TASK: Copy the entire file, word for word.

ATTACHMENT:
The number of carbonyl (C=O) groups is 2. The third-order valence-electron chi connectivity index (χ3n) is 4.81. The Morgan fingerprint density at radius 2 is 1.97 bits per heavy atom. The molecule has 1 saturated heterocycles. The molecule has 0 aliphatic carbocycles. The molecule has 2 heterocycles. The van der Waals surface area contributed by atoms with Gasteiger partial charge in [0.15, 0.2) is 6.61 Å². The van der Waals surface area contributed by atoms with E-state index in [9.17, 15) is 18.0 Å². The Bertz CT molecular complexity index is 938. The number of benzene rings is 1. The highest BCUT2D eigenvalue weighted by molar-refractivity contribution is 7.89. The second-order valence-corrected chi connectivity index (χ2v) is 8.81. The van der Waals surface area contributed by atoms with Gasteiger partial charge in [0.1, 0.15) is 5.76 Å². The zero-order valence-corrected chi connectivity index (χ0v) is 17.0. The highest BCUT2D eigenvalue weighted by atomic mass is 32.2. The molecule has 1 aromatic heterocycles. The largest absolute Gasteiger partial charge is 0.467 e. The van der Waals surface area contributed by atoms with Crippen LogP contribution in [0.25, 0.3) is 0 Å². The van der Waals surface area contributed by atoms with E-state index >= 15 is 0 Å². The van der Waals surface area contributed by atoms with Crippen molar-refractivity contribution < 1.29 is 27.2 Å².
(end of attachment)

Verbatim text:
The number of carbonyl (C=O) groups is 2. The third-order valence-electron chi connectivity index (χ3n) is 4.81. The Morgan fingerprint density at radius 2 is 1.97 bits per heavy atom. The molecule has 1 saturated heterocycles. The molecule has 0 aliphatic carbocycles. The molecule has 2 heterocycles. The van der Waals surface area contributed by atoms with Gasteiger partial charge in [0.15, 0.2) is 6.61 Å². The van der Waals surface area contributed by atoms with E-state index in [9.17, 15) is 18.0 Å². The Bertz CT molecular complexity index is 938. The number of benzene rings is 1. The highest BCUT2D eigenvalue weighted by molar-refractivity contribution is 7.89. The second-order valence-corrected chi connectivity index (χ2v) is 8.81. The van der Waals surface area contributed by atoms with Gasteiger partial charge in [0.1, 0.15) is 5.76 Å². The zero-order valence-corrected chi connectivity index (χ0v) is 17.0. The highest BCUT2D eigenvalue weighted by atomic mass is 32.2. The molecule has 1 aromatic heterocycles. The largest absolute Gasteiger partial charge is 0.467 e. The van der Waals surface area contributed by atoms with Crippen LogP contribution in [0.25, 0.3) is 0 Å². The van der Waals surface area contributed by atoms with E-state index >= 15 is 0 Å². The van der Waals surface area contributed by atoms with Crippen molar-refractivity contribution < 1.29 is 27.2 Å².